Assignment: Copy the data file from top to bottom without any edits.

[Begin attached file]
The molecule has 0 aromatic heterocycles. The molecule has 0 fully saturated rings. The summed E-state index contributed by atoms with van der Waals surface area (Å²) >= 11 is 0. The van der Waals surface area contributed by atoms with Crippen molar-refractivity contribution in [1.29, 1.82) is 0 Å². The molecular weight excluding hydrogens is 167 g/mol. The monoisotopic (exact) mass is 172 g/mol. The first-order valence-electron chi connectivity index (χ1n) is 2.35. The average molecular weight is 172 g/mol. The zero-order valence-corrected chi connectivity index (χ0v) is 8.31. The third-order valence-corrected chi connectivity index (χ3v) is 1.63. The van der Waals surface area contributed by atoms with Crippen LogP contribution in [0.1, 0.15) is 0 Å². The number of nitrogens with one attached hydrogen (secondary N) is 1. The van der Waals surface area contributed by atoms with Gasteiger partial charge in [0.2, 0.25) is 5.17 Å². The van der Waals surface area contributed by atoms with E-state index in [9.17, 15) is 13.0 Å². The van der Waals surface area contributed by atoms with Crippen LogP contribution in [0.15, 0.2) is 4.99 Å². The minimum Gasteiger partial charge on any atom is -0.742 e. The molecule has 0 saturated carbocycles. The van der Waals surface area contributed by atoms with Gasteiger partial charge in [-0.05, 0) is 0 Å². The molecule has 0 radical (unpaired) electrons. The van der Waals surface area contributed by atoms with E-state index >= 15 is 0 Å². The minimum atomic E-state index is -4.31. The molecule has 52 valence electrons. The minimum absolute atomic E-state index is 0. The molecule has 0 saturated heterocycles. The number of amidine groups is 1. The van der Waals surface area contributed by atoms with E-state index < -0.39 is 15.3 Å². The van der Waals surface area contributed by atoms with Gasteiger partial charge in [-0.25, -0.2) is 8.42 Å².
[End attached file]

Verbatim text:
The molecule has 0 aromatic heterocycles. The molecule has 0 fully saturated rings. The summed E-state index contributed by atoms with van der Waals surface area (Å²) >= 11 is 0. The van der Waals surface area contributed by atoms with Crippen molar-refractivity contribution in [1.29, 1.82) is 0 Å². The molecular weight excluding hydrogens is 167 g/mol. The monoisotopic (exact) mass is 172 g/mol. The first-order valence-electron chi connectivity index (χ1n) is 2.35. The average molecular weight is 172 g/mol. The zero-order valence-corrected chi connectivity index (χ0v) is 8.31. The third-order valence-corrected chi connectivity index (χ3v) is 1.63. The van der Waals surface area contributed by atoms with Crippen LogP contribution in [0.1, 0.15) is 0 Å². The number of nitrogens with one attached hydrogen (secondary N) is 1. The van der Waals surface area contributed by atoms with Gasteiger partial charge in [0.2, 0.25) is 5.17 Å². The van der Waals surface area contributed by atoms with E-state index in [9.17, 15) is 13.0 Å². The van der Waals surface area contributed by atoms with Crippen LogP contribution in [0.15, 0.2) is 4.99 Å². The minimum Gasteiger partial charge on any atom is -0.742 e. The molecule has 0 saturated carbocycles. The van der Waals surface area contributed by atoms with Gasteiger partial charge in [-0.05, 0) is 0 Å². The molecule has 0 radical (unpaired) electrons. The van der Waals surface area contributed by atoms with E-state index >= 15 is 0 Å². The minimum atomic E-state index is -4.31. The molecule has 52 valence electrons. The minimum absolute atomic E-state index is 0. The molecule has 0 saturated heterocycles. The number of amidine groups is 1. The van der Waals surface area contributed by atoms with E-state index < -0.39 is 15.3 Å². The van der Waals surface area contributed by atoms with Gasteiger partial charge in [-0.25, -0.2) is 8.42 Å².